Saturday, February 14, 2009

Three Love Poems and No Songs of Despair

How Do I Love Thee?

by Elizabeth Barret Browning

How do I love thee? Let me count the ways.
I love thee to the depth and breadth and height
My soul can reach, when feeling out of sight
For the ends of being and ideal grace.
I love thee to the level of every day's
Most quiet need, by sun and candle-light.
I love thee freely, as men strive for right.
I love thee purely, as they turn from praise.
I love thee with the passion put to use
In my old griefs, and with my childhood's faith.
I love thee with a love I seemed to lose
With my lost saints. I love thee with the breath,
Smiles, tears, of all my life; and, if God choose,
I shall but love thee better after death.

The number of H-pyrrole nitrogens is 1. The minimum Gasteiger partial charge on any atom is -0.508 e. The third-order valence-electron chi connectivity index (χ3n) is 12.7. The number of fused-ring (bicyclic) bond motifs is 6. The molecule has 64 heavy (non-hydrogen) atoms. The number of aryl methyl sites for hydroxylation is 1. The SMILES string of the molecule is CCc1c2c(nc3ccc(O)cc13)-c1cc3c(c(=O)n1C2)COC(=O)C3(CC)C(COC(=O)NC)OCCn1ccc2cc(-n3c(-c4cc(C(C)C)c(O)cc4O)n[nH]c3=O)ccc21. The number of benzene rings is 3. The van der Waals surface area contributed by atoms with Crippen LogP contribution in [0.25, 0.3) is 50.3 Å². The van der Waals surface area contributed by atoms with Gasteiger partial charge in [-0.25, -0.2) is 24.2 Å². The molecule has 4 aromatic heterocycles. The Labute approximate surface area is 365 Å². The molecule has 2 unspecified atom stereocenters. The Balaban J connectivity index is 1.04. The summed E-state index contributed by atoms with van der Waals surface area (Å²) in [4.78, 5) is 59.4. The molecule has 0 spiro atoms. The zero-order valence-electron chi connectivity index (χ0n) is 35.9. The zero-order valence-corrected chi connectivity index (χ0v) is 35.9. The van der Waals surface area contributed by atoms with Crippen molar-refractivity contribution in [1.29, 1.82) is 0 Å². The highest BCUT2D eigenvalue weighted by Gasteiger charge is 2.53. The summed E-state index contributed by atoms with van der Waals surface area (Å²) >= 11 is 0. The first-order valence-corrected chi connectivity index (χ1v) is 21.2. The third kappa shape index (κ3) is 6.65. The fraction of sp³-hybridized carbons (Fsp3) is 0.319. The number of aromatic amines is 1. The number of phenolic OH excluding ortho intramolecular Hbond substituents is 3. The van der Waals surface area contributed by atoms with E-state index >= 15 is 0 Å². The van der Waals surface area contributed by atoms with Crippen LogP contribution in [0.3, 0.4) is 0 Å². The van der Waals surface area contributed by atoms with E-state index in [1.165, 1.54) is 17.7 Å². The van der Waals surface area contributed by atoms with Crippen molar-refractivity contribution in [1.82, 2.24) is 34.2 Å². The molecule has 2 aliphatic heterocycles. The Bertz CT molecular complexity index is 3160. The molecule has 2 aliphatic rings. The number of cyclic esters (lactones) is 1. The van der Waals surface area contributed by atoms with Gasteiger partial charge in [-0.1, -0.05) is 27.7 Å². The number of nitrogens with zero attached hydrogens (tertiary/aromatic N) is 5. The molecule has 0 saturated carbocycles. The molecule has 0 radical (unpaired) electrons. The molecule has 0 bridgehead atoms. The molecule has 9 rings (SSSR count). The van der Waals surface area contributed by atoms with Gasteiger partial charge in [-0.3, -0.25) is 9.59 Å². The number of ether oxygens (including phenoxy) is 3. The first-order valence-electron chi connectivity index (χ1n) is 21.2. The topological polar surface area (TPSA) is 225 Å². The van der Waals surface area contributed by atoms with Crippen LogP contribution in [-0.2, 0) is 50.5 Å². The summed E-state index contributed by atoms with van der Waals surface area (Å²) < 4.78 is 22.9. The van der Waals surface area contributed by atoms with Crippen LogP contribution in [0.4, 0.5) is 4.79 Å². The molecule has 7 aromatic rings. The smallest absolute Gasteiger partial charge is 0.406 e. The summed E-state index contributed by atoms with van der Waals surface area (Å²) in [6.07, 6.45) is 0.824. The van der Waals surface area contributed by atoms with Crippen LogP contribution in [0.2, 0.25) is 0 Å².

It's all I have to bring today

by Emily Dickenson

It's all I have to bring today –
This, and my heart beside –
This, and my heart, and all the fields –
And all the meadows wide –
Be sure you count –
should I forget
Some one the sum could tell –
This, and my heart, and all the Bees
Which in the Clover dwell.

I Love You

by Sara Teasdale

When April bends above me
And finds me fast asleep,
Dust need not keep the secret
A live heart died to keep.
When April tells the thrushes,
The meadow-larks will know,
And pipe the three words lightly
To all the winds that blow.
Above his roof the swallows,
In notes like far-blown rain,
Will tell the little sparrow
Beside his window-pane.
O sparrow, little sparrow,
When I am fast asleep,
Then tell my love the secret
That I have died to keep.

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